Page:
For over a thousand years, those who disagreed with Catholicism were labeled heretics.
That vision just changed today in the Pope's homily at Santa Clara. In his homily, Pope Francis warned against an excessive rigidity, saying those within the church who tell us “it’s this or nothing” are heretics and not Catholics. So there is now a new heretic, his name is "Intolerant."
In his homily the pope reflected on the harm caused by churchmen who do the opposite of what they preach and urged them to free themselves from a rigid idealism that prevents reconciliation.
Pope Francis urged his listeners to recall how Jesus’s request for generosity and holiness is all about going forward and always looking out beyond ourselves. This, he explained, frees us from the rigidity of the laws and from an idealism that harms us. Jesus knows only too well our nature, said the pope, and asks us to seek reconciliation whenever we have quarrelled with somebody. He also teaches us a healthy realism, saying there are so many times “we can’t be perfect but carry out at least what you can do and settle your disagreements.”
“This (is the) healthy realism of the Catholic Church: the church never teaches us ‘this or that.’ That is not Catholic. The church says to us: ‘this and that.’ ‘Strive for perfectionism: reconcile with your brother. Do not insult him. Love him. And if there is a problem, at the very least settle your differences so that war doesn’t break out.’ This [is] the healthy realism of Catholicism. It is not Catholic [to say] ‘this or nothing:’ This is not Catholic, this is heretical. Jesus always knows how to accompany us, he gives us the ideal, he accompanies us towards the ideal, He frees us from the chains of the laws' rigidity and tells us: ‘But do that up to the point that you are capable.’ And he understands us very well. He is our Lord and this is what he teaches us.”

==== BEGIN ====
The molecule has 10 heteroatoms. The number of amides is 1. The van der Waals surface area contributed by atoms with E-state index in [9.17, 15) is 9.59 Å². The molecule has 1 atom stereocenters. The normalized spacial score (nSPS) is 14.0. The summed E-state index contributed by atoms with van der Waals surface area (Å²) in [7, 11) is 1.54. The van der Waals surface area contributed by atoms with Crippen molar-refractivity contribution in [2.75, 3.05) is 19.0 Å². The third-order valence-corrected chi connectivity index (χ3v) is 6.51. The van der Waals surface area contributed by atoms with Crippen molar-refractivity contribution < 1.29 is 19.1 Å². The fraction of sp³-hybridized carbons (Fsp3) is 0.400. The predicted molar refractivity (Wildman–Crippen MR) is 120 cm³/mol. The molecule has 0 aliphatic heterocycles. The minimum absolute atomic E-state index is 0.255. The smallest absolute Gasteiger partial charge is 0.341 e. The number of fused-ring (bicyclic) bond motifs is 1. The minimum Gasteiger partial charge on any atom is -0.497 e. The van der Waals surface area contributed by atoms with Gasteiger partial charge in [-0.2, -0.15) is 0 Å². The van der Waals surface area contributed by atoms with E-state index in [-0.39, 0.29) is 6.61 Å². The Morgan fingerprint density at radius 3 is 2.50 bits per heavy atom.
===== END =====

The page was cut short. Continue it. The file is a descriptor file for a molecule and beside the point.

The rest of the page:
“And allow me to use this word that seems a bit strange: it’s the tiny sanctity of negotiations. ‘So, I can’t do everything but I want to do everything, therefore I reach an agreement with you, at least we don’t trade insults, we don’t wage a war and we can all live in peace.’ Jesus is a great person! He frees us from all our miseries and also from that idealism which is not Catholic. Let us implore our Lord to teach us, first to escape from all rigidity but also to go out beyond ourselves, so we can adore and praise God who teaches us to be reconciled amongst ourselves and who also teaches us to reach an agreement up to the point that we are able to do so.”
This last paragraph represents a radical departure from Catholic traditions and dogmas. Rigidity is out. Compromise is in. For the last two years, Pope Francis has exposed his social progressiveness to the world, capturing the attention of almost every nation, and certainly the attention of every progressive individual. He appears to be unifying much of the world through liberal social agendas, like Global Warming, Social Justice, and Wealth Redistribution.
Stay tuned, mates. Catholicism is now tolerant and ready to compromise. For a while, anyway.